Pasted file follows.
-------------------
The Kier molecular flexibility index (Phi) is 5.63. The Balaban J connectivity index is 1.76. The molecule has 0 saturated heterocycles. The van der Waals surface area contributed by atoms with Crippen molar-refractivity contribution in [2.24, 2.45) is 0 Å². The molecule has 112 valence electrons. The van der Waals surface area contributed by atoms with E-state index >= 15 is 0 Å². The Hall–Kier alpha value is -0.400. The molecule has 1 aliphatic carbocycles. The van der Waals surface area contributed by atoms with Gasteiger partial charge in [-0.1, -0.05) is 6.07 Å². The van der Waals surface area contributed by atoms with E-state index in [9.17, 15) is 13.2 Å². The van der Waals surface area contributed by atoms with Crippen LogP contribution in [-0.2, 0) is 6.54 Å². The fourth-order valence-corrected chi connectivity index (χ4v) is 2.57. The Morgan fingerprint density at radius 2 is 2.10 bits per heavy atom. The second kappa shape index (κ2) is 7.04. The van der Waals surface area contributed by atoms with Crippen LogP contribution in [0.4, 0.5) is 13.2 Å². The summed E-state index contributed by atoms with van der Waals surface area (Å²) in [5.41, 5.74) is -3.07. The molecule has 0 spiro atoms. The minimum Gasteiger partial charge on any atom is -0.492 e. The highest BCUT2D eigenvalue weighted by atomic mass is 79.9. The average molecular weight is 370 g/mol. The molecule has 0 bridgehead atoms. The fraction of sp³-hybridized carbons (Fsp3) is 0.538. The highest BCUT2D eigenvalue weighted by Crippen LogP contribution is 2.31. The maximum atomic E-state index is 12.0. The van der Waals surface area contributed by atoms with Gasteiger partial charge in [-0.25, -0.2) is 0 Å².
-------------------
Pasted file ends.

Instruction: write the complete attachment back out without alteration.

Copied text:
The Kier molecular flexibility index (Phi) is 5.63. The Balaban J connectivity index is 1.76. The molecule has 0 saturated heterocycles. The van der Waals surface area contributed by atoms with Crippen molar-refractivity contribution in [2.24, 2.45) is 0 Å². The molecule has 112 valence electrons. The van der Waals surface area contributed by atoms with E-state index >= 15 is 0 Å². The Hall–Kier alpha value is -0.400. The molecule has 1 aliphatic carbocycles. The van der Waals surface area contributed by atoms with Gasteiger partial charge in [-0.1, -0.05) is 6.07 Å². The van der Waals surface area contributed by atoms with E-state index in [9.17, 15) is 13.2 Å². The van der Waals surface area contributed by atoms with Crippen LogP contribution in [-0.2, 0) is 6.54 Å². The fourth-order valence-corrected chi connectivity index (χ4v) is 2.57. The Morgan fingerprint density at radius 2 is 2.10 bits per heavy atom. The second kappa shape index (κ2) is 7.04. The van der Waals surface area contributed by atoms with Crippen LogP contribution in [0.4, 0.5) is 13.2 Å². The summed E-state index contributed by atoms with van der Waals surface area (Å²) in [5.41, 5.74) is -3.07. The molecule has 0 spiro atoms. The minimum Gasteiger partial charge on any atom is -0.492 e. The highest BCUT2D eigenvalue weighted by atomic mass is 79.9. The average molecular weight is 370 g/mol. The molecule has 0 bridgehead atoms. The fraction of sp³-hybridized carbons (Fsp3) is 0.538. The highest BCUT2D eigenvalue weighted by Crippen LogP contribution is 2.31. The maximum atomic E-state index is 12.0. The van der Waals surface area contributed by atoms with Gasteiger partial charge in [-0.25, -0.2) is 0 Å².